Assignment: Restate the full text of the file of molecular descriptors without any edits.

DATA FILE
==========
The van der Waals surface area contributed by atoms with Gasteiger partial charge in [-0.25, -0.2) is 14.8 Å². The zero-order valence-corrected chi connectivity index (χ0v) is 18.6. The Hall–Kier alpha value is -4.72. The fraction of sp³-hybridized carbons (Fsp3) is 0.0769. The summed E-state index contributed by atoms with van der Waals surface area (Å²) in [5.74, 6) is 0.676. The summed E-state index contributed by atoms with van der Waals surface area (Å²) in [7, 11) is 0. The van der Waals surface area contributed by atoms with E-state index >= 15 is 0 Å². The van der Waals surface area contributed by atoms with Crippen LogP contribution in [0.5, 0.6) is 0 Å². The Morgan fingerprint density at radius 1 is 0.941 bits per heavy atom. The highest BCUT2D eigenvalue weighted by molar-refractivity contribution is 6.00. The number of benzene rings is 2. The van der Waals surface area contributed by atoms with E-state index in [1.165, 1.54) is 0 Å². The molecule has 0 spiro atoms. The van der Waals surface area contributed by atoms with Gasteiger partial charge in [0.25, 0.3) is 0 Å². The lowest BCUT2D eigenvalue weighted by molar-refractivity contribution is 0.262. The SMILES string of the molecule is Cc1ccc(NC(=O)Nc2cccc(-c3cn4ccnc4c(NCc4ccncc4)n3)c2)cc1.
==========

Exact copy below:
The van der Waals surface area contributed by atoms with Gasteiger partial charge in [-0.25, -0.2) is 14.8 Å². The zero-order valence-corrected chi connectivity index (χ0v) is 18.6. The Hall–Kier alpha value is -4.72. The fraction of sp³-hybridized carbons (Fsp3) is 0.0769. The summed E-state index contributed by atoms with van der Waals surface area (Å²) in [5.74, 6) is 0.676. The summed E-state index contributed by atoms with van der Waals surface area (Å²) in [7, 11) is 0. The van der Waals surface area contributed by atoms with E-state index >= 15 is 0 Å². The van der Waals surface area contributed by atoms with Crippen LogP contribution in [0.5, 0.6) is 0 Å². The Morgan fingerprint density at radius 1 is 0.941 bits per heavy atom. The highest BCUT2D eigenvalue weighted by molar-refractivity contribution is 6.00. The number of benzene rings is 2. The van der Waals surface area contributed by atoms with E-state index in [1.165, 1.54) is 0 Å². The molecule has 0 spiro atoms. The van der Waals surface area contributed by atoms with Gasteiger partial charge in [0.25, 0.3) is 0 Å². The lowest BCUT2D eigenvalue weighted by molar-refractivity contribution is 0.262. The SMILES string of the molecule is Cc1ccc(NC(=O)Nc2cccc(-c3cn4ccnc4c(NCc4ccncc4)n3)c2)cc1.